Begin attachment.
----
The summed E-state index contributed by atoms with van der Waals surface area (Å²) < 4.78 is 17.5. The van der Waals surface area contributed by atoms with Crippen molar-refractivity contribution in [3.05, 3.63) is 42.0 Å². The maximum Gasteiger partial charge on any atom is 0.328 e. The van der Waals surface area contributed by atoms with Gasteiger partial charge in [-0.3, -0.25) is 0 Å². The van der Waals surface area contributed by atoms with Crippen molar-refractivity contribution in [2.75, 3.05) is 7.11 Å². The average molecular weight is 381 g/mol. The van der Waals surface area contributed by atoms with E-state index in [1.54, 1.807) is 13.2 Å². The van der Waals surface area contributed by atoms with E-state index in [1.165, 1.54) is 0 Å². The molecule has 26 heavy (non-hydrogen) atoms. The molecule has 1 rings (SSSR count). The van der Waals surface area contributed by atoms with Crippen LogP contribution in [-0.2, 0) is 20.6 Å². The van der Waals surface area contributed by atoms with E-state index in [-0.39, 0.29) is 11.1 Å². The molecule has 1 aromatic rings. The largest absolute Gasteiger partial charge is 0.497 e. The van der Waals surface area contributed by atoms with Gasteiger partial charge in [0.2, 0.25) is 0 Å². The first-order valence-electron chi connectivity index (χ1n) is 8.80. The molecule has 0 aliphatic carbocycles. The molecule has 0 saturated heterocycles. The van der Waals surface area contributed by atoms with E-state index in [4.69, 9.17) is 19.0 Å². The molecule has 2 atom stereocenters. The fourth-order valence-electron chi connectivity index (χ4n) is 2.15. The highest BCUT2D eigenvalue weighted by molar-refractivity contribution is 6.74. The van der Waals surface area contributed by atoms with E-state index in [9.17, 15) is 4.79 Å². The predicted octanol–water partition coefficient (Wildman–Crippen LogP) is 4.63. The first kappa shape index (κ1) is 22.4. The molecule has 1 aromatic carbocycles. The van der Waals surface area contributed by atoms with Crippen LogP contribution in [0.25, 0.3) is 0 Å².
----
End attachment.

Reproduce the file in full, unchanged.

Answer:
The summed E-state index contributed by atoms with van der Waals surface area (Å²) < 4.78 is 17.5. The van der Waals surface area contributed by atoms with Crippen molar-refractivity contribution in [3.05, 3.63) is 42.0 Å². The maximum Gasteiger partial charge on any atom is 0.328 e. The van der Waals surface area contributed by atoms with Gasteiger partial charge in [-0.3, -0.25) is 0 Å². The van der Waals surface area contributed by atoms with Crippen molar-refractivity contribution in [2.75, 3.05) is 7.11 Å². The average molecular weight is 381 g/mol. The van der Waals surface area contributed by atoms with E-state index in [1.54, 1.807) is 13.2 Å². The van der Waals surface area contributed by atoms with E-state index in [1.165, 1.54) is 0 Å². The molecule has 26 heavy (non-hydrogen) atoms. The molecule has 1 rings (SSSR count). The van der Waals surface area contributed by atoms with Crippen LogP contribution in [-0.2, 0) is 20.6 Å². The van der Waals surface area contributed by atoms with E-state index in [-0.39, 0.29) is 11.1 Å². The molecule has 1 aromatic rings. The largest absolute Gasteiger partial charge is 0.497 e. The van der Waals surface area contributed by atoms with Gasteiger partial charge in [0.2, 0.25) is 0 Å². The first-order valence-electron chi connectivity index (χ1n) is 8.80. The molecule has 0 aliphatic carbocycles. The molecule has 0 saturated heterocycles. The van der Waals surface area contributed by atoms with E-state index in [4.69, 9.17) is 19.0 Å². The molecule has 2 atom stereocenters. The fourth-order valence-electron chi connectivity index (χ4n) is 2.15. The highest BCUT2D eigenvalue weighted by molar-refractivity contribution is 6.74. The van der Waals surface area contributed by atoms with E-state index in [9.17, 15) is 4.79 Å². The predicted octanol–water partition coefficient (Wildman–Crippen LogP) is 4.63. The first kappa shape index (κ1) is 22.4. The molecule has 1 aromatic carbocycles. The van der Waals surface area contributed by atoms with Crippen LogP contribution in [0.25, 0.3) is 0 Å².